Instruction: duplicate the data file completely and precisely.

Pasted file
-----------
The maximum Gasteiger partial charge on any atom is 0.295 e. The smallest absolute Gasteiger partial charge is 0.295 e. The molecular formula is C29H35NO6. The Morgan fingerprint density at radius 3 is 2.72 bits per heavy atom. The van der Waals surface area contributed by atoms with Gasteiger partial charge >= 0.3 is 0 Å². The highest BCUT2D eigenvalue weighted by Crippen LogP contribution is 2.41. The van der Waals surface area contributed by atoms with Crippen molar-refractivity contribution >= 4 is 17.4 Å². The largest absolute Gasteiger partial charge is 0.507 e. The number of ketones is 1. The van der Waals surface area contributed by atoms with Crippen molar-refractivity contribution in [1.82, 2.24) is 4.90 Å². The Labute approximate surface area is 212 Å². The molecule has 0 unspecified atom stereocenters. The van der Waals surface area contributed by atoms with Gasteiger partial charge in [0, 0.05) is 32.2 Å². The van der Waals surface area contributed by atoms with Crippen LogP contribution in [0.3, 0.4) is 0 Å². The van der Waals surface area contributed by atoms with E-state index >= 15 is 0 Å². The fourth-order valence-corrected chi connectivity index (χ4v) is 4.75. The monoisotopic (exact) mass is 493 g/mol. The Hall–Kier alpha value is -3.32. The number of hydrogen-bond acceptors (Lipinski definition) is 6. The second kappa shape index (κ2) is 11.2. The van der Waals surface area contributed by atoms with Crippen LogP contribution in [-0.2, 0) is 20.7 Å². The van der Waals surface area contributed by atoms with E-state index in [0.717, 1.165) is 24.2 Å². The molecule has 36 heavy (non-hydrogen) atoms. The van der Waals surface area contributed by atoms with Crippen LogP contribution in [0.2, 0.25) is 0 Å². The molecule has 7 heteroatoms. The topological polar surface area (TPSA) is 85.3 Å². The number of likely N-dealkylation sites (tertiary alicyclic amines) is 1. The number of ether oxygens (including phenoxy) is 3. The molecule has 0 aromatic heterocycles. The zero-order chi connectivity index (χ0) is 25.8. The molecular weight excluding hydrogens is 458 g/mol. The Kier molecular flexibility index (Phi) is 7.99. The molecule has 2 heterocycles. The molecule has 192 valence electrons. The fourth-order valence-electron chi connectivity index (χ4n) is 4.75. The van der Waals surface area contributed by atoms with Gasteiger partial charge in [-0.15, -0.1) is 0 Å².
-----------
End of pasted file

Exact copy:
The maximum Gasteiger partial charge on any atom is 0.295 e. The smallest absolute Gasteiger partial charge is 0.295 e. The molecular formula is C29H35NO6. The Morgan fingerprint density at radius 3 is 2.72 bits per heavy atom. The van der Waals surface area contributed by atoms with Gasteiger partial charge >= 0.3 is 0 Å². The highest BCUT2D eigenvalue weighted by Crippen LogP contribution is 2.41. The van der Waals surface area contributed by atoms with Crippen molar-refractivity contribution >= 4 is 17.4 Å². The largest absolute Gasteiger partial charge is 0.507 e. The number of ketones is 1. The van der Waals surface area contributed by atoms with Crippen molar-refractivity contribution in [1.82, 2.24) is 4.90 Å². The Labute approximate surface area is 212 Å². The molecule has 0 unspecified atom stereocenters. The van der Waals surface area contributed by atoms with Gasteiger partial charge in [0, 0.05) is 32.2 Å². The van der Waals surface area contributed by atoms with Crippen LogP contribution in [0.3, 0.4) is 0 Å². The van der Waals surface area contributed by atoms with E-state index >= 15 is 0 Å². The fourth-order valence-corrected chi connectivity index (χ4v) is 4.75. The monoisotopic (exact) mass is 493 g/mol. The Hall–Kier alpha value is -3.32. The number of hydrogen-bond acceptors (Lipinski definition) is 6. The second kappa shape index (κ2) is 11.2. The van der Waals surface area contributed by atoms with Crippen LogP contribution in [-0.2, 0) is 20.7 Å². The van der Waals surface area contributed by atoms with E-state index in [0.717, 1.165) is 24.2 Å². The molecule has 36 heavy (non-hydrogen) atoms. The van der Waals surface area contributed by atoms with Crippen LogP contribution in [0.2, 0.25) is 0 Å². The molecule has 7 heteroatoms. The topological polar surface area (TPSA) is 85.3 Å². The number of likely N-dealkylation sites (tertiary alicyclic amines) is 1. The number of ether oxygens (including phenoxy) is 3. The molecule has 0 aromatic heterocycles. The zero-order chi connectivity index (χ0) is 25.8. The molecular weight excluding hydrogens is 458 g/mol. The Kier molecular flexibility index (Phi) is 7.99. The molecule has 2 heterocycles. The molecule has 192 valence electrons. The fourth-order valence-electron chi connectivity index (χ4n) is 4.75. The van der Waals surface area contributed by atoms with Gasteiger partial charge in [-0.15, -0.1) is 0 Å².